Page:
“The food that you put into your mouth doesn’t make you unclean and unfit to worship God…but the words that come out of your mouth come from your heart. And they are what make you unfit to worship God. Out of your heart come evil thoughts, murder, unfaithfulness in marriage, vulgar deeds, stealing, telling lies, and insulting others. These are what make you unclean. Eating without washing your hands will not make you unfit to worship God.” (Contemporary English Version)

The crowds looked on the outside of these leaders and respected them. Jesus looked inside and saw the ugliness of their hearts. After Jesus said this, his disciples pointed out to him that he had offended the religious leaders. That resentment was part of the discord between the leaders and Jesus, which eventually led them to have him arrested and condemned.

The last week of Jesus’ life on earth, he continued to draw attention to the difference between external and internal cleanliness. In doing so he further aggravated the religious leaders by telling them,

“You are like whitewashed tombs which look beautiful on the outside, but on the inside are full of dead men’s bones and everything unclean. In the same way, on the outside you appear to people as righteous, but inside you are full of hypocrisy and wickedness.” (Matthew 23:27,28)

Our Muslim friends might be surprised by these harsh words from Jesus. But Jesus’ words against hypocrites are important because:

  • They show how strongly Jesus feels about hypocrites. Fake religious leaders are the main people that Jesus spoke to harshly. Even today hypocrites are stumbling blocks that keep people from wanting to follow God. That is bad. We hear, “If that’s religion, we are better off without it!”
  • Many people in every culture try to appear good on the outside, but are not good inside.
  • Jesus kept drawing people’s attention to the condition of their hearts.
  • This actually encouraged the common people. They felt they could not really please God, because they did not have the time and money to devote to being “religious” like the leaders that Jesus rebuked.
  • Jesus came to earth to die for our sins. In order for that to happen, those in power had to be angry enough to kill him. That definitely happened.
  • After Jesus arose from the dead and ascended to heaven, we know from the book of Acts in the New Testament, that a large number of priests came to believe in Jesus. They joined the Christians. This shows that Jesus words confronting leaders were believed by some, and they repented. (Acts 6:7)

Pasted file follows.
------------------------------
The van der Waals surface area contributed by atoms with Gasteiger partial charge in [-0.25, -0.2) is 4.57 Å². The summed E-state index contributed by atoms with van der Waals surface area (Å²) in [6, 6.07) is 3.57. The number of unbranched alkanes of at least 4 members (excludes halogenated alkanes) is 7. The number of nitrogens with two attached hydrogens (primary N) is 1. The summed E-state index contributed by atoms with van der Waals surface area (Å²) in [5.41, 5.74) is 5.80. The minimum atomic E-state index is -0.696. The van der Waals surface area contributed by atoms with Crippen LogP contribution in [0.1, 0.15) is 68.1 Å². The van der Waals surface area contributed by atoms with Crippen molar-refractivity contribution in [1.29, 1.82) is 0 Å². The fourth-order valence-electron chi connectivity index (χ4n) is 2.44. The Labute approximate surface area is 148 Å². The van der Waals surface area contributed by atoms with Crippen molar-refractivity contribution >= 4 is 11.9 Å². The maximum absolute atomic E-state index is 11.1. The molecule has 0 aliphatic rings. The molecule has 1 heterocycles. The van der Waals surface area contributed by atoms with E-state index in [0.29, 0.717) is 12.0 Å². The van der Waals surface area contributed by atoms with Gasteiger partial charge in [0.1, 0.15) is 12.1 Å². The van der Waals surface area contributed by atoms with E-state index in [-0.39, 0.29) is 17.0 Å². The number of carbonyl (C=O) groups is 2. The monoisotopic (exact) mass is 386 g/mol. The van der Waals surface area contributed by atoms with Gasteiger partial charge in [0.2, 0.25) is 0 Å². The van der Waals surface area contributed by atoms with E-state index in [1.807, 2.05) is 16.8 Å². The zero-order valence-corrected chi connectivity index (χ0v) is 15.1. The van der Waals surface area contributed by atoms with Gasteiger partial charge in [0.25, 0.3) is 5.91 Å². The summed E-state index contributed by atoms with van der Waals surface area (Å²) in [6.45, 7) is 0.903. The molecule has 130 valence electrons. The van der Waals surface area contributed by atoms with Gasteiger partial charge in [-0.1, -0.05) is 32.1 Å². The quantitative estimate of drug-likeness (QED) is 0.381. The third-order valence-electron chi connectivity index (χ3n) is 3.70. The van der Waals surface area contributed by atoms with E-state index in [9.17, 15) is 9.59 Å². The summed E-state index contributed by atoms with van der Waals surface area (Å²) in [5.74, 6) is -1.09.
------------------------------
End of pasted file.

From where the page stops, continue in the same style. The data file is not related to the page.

• Note: Sometimes doubters say, “If it was so clear that Jesus was the prophesied Messiah and died for our sins, why didn’t the Jews believe him?” They did! Acts tells us that many, in fact most of the early Christians were Jews – but then they became identified as Christians. The “Jews” of today are the ones descended from the unbelieving Jews.
  • Jesus was like a mirror. He showed the religious leaders of the time the conditions of their hearts. Doing that was not “nice.” It was what we call in America “tough love,” saying or doing something difficult so that the future will be better.
    • When parents see their children doing wrong, they should correct it. Jesus was doing this, showing the righteous-looking hypocrites that they were sinners in need of a Savior. The same happens with religious people of today.
  • Jesus words apply today. Muslims live under a complex system of laws, similar to the situation in Jesus’ day. Muslims who are successful at following the rules may become proud, thinking of all they have done through their own good deeds. Jesus would want to show them that >u>following the law is not enough to please God.
    • Other Muslims find all these laws a burden. Jesus would want them to know that to him, the condition of their heart is most important. He calls us all to him for spiritual rest. (Matthew 11:28)

We are not meaning to say that Islam does not care about the internal aspect of a Muslim. What we are pointing out is that in Christianity, there is more of an emphasis on the internal, the personal relationship with God.

 

The Value of Words

 

The QUR’AN:

  • Most Muslims across the world do not speak Arabic. Nevertheless, the Arabic language is of great importance in Arab culture, and also in Islam. It is almost a “chick and egg” relationship to decide which came first in priority.
  • Why did Mohammed and the Arabic Qur’an come to prominence when they did? From passages in the Qur’an and expert opinions, it seems that there was sadness among the Arabs of Mohammed’s day that they did not have a holy book revealed in their language.